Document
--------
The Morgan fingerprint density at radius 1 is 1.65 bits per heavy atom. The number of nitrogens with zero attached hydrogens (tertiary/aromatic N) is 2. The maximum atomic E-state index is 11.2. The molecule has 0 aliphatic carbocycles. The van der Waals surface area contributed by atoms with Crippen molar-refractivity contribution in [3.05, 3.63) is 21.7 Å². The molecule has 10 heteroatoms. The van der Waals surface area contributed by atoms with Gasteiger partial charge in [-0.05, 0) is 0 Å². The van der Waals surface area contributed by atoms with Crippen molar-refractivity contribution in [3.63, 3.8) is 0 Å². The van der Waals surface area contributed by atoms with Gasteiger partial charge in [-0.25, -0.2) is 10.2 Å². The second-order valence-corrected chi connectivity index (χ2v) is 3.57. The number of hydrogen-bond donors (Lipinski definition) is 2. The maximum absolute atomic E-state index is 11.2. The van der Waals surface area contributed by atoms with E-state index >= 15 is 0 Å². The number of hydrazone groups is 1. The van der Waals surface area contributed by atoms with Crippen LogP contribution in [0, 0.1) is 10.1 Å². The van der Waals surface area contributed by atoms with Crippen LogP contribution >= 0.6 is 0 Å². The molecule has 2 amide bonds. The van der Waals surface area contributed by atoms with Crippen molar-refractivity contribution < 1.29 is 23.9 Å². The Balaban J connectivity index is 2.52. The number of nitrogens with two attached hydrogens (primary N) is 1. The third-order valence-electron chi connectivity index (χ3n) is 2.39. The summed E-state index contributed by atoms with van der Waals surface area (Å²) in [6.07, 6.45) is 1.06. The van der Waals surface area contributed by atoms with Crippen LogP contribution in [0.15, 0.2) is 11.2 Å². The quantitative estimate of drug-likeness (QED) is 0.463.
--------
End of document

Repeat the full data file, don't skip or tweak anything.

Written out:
The Morgan fingerprint density at radius 1 is 1.65 bits per heavy atom. The number of nitrogens with zero attached hydrogens (tertiary/aromatic N) is 2. The maximum atomic E-state index is 11.2. The molecule has 0 aliphatic carbocycles. The van der Waals surface area contributed by atoms with Crippen molar-refractivity contribution in [3.05, 3.63) is 21.7 Å². The molecule has 10 heteroatoms. The van der Waals surface area contributed by atoms with Gasteiger partial charge in [-0.05, 0) is 0 Å². The van der Waals surface area contributed by atoms with Crippen molar-refractivity contribution in [3.63, 3.8) is 0 Å². The van der Waals surface area contributed by atoms with Gasteiger partial charge in [-0.25, -0.2) is 10.2 Å². The second-order valence-corrected chi connectivity index (χ2v) is 3.57. The number of hydrogen-bond donors (Lipinski definition) is 2. The maximum absolute atomic E-state index is 11.2. The van der Waals surface area contributed by atoms with E-state index >= 15 is 0 Å². The number of hydrazone groups is 1. The van der Waals surface area contributed by atoms with Crippen LogP contribution in [0, 0.1) is 10.1 Å². The van der Waals surface area contributed by atoms with Crippen LogP contribution >= 0.6 is 0 Å². The molecule has 2 amide bonds. The van der Waals surface area contributed by atoms with Crippen molar-refractivity contribution < 1.29 is 23.9 Å². The Balaban J connectivity index is 2.52. The number of nitrogens with two attached hydrogens (primary N) is 1. The third-order valence-electron chi connectivity index (χ3n) is 2.39. The summed E-state index contributed by atoms with van der Waals surface area (Å²) in [6.07, 6.45) is 1.06. The van der Waals surface area contributed by atoms with Crippen LogP contribution in [0.15, 0.2) is 11.2 Å². The quantitative estimate of drug-likeness (QED) is 0.463.